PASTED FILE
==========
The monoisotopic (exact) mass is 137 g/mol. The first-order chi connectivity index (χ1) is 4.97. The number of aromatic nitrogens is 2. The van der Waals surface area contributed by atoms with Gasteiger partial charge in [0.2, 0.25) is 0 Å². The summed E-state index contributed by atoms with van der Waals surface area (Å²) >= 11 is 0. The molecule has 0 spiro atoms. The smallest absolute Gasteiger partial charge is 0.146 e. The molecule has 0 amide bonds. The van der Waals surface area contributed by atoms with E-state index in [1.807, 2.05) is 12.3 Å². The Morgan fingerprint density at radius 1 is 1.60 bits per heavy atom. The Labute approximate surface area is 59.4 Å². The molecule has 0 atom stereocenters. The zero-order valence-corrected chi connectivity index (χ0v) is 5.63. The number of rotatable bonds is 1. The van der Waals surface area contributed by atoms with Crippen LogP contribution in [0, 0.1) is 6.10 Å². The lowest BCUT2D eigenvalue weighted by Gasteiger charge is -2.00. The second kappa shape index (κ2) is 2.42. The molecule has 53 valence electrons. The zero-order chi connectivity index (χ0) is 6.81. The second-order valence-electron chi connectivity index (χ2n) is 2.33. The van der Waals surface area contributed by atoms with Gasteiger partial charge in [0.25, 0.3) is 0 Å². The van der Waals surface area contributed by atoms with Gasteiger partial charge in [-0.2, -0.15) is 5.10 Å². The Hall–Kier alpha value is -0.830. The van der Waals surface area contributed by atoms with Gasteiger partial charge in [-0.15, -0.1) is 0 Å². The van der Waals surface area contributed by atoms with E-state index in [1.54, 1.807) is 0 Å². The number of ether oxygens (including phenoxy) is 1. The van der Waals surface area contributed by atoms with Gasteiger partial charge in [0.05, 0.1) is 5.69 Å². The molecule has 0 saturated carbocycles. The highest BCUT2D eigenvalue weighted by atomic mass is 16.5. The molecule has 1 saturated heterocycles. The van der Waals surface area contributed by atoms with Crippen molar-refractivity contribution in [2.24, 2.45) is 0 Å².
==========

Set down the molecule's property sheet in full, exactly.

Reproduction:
The monoisotopic (exact) mass is 137 g/mol. The first-order chi connectivity index (χ1) is 4.97. The number of aromatic nitrogens is 2. The van der Waals surface area contributed by atoms with Gasteiger partial charge in [0.2, 0.25) is 0 Å². The summed E-state index contributed by atoms with van der Waals surface area (Å²) >= 11 is 0. The molecule has 0 spiro atoms. The smallest absolute Gasteiger partial charge is 0.146 e. The molecule has 0 amide bonds. The van der Waals surface area contributed by atoms with E-state index in [1.807, 2.05) is 12.3 Å². The Morgan fingerprint density at radius 1 is 1.60 bits per heavy atom. The Labute approximate surface area is 59.4 Å². The molecule has 0 atom stereocenters. The zero-order valence-corrected chi connectivity index (χ0v) is 5.63. The number of rotatable bonds is 1. The van der Waals surface area contributed by atoms with Crippen LogP contribution in [0, 0.1) is 6.10 Å². The lowest BCUT2D eigenvalue weighted by Gasteiger charge is -2.00. The second kappa shape index (κ2) is 2.42. The molecule has 53 valence electrons. The zero-order chi connectivity index (χ0) is 6.81. The second-order valence-electron chi connectivity index (χ2n) is 2.33. The van der Waals surface area contributed by atoms with Gasteiger partial charge in [0.25, 0.3) is 0 Å². The van der Waals surface area contributed by atoms with Gasteiger partial charge in [-0.2, -0.15) is 5.10 Å². The Hall–Kier alpha value is -0.830. The van der Waals surface area contributed by atoms with Gasteiger partial charge in [-0.15, -0.1) is 0 Å². The van der Waals surface area contributed by atoms with E-state index in [1.54, 1.807) is 0 Å². The number of ether oxygens (including phenoxy) is 1. The van der Waals surface area contributed by atoms with Gasteiger partial charge in [0.05, 0.1) is 5.69 Å². The molecule has 0 saturated carbocycles. The highest BCUT2D eigenvalue weighted by atomic mass is 16.5. The molecule has 1 saturated heterocycles. The van der Waals surface area contributed by atoms with Crippen molar-refractivity contribution in [2.24, 2.45) is 0 Å².